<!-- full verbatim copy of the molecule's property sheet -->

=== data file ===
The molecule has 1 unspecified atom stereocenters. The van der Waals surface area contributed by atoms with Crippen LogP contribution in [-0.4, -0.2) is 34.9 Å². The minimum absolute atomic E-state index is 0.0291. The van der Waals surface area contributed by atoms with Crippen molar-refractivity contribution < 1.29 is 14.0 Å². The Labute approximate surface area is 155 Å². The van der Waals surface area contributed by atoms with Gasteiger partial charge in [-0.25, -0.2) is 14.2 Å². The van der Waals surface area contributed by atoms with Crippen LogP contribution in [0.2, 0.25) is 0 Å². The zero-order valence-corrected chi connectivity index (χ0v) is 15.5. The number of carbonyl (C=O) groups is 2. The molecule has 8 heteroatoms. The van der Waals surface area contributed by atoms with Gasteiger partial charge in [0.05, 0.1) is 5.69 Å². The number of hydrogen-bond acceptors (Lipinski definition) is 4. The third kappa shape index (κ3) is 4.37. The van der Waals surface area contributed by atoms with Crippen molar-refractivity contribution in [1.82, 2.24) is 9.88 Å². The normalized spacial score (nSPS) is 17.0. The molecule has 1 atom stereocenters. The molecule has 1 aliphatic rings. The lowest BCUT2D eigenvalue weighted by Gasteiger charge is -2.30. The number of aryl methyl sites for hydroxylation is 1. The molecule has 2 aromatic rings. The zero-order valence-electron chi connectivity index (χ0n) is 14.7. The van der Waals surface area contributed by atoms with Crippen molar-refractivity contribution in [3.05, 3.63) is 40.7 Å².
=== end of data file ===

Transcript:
The molecule has 1 unspecified atom stereocenters. The van der Waals surface area contributed by atoms with Crippen LogP contribution in [-0.4, -0.2) is 34.9 Å². The minimum absolute atomic E-state index is 0.0291. The van der Waals surface area contributed by atoms with Crippen molar-refractivity contribution < 1.29 is 14.0 Å². The Labute approximate surface area is 155 Å². The van der Waals surface area contributed by atoms with Gasteiger partial charge in [-0.25, -0.2) is 14.2 Å². The van der Waals surface area contributed by atoms with Crippen LogP contribution in [0.2, 0.25) is 0 Å². The zero-order valence-corrected chi connectivity index (χ0v) is 15.5. The number of carbonyl (C=O) groups is 2. The molecule has 8 heteroatoms. The van der Waals surface area contributed by atoms with Gasteiger partial charge in [0.05, 0.1) is 5.69 Å². The number of hydrogen-bond acceptors (Lipinski definition) is 4. The third kappa shape index (κ3) is 4.37. The van der Waals surface area contributed by atoms with Crippen molar-refractivity contribution in [1.82, 2.24) is 9.88 Å². The normalized spacial score (nSPS) is 17.0. The molecule has 1 atom stereocenters. The molecule has 1 aliphatic rings. The lowest BCUT2D eigenvalue weighted by Gasteiger charge is -2.30. The number of aryl methyl sites for hydroxylation is 1. The molecule has 2 aromatic rings. The zero-order valence-electron chi connectivity index (χ0n) is 14.7. The van der Waals surface area contributed by atoms with Crippen molar-refractivity contribution in [3.05, 3.63) is 40.7 Å².